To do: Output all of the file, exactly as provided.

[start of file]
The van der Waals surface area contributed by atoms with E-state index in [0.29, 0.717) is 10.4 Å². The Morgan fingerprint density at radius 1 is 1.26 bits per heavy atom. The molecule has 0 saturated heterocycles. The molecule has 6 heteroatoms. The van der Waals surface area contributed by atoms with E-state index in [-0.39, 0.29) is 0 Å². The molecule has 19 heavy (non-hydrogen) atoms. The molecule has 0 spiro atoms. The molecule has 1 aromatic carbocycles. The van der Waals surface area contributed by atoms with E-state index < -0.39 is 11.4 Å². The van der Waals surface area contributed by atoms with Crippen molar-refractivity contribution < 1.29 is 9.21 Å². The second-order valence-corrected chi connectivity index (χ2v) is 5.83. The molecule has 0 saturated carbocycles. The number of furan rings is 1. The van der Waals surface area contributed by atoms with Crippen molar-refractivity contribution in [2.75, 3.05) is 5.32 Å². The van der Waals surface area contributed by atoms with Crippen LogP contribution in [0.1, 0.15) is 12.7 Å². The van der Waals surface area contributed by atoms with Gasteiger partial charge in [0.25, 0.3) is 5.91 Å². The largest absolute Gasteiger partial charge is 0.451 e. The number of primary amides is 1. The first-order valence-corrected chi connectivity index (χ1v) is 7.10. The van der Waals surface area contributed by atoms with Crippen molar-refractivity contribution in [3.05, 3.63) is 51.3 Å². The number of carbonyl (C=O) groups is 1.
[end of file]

The van der Waals surface area contributed by atoms with E-state index in [0.29, 0.717) is 10.4 Å². The Morgan fingerprint density at radius 1 is 1.26 bits per heavy atom. The molecule has 0 saturated heterocycles. The molecule has 6 heteroatoms. The van der Waals surface area contributed by atoms with E-state index in [-0.39, 0.29) is 0 Å². The molecule has 19 heavy (non-hydrogen) atoms. The molecule has 0 spiro atoms. The molecule has 1 aromatic carbocycles. The van der Waals surface area contributed by atoms with E-state index < -0.39 is 11.4 Å². The van der Waals surface area contributed by atoms with Crippen molar-refractivity contribution < 1.29 is 9.21 Å². The second-order valence-corrected chi connectivity index (χ2v) is 5.83. The molecule has 0 saturated carbocycles. The number of furan rings is 1. The van der Waals surface area contributed by atoms with Crippen molar-refractivity contribution in [2.75, 3.05) is 5.32 Å². The van der Waals surface area contributed by atoms with Crippen LogP contribution in [0.1, 0.15) is 12.7 Å². The van der Waals surface area contributed by atoms with Gasteiger partial charge in [0.25, 0.3) is 5.91 Å². The largest absolute Gasteiger partial charge is 0.451 e. The number of primary amides is 1. The first-order valence-corrected chi connectivity index (χ1v) is 7.10. The van der Waals surface area contributed by atoms with Crippen molar-refractivity contribution in [3.05, 3.63) is 51.3 Å². The number of carbonyl (C=O) groups is 1.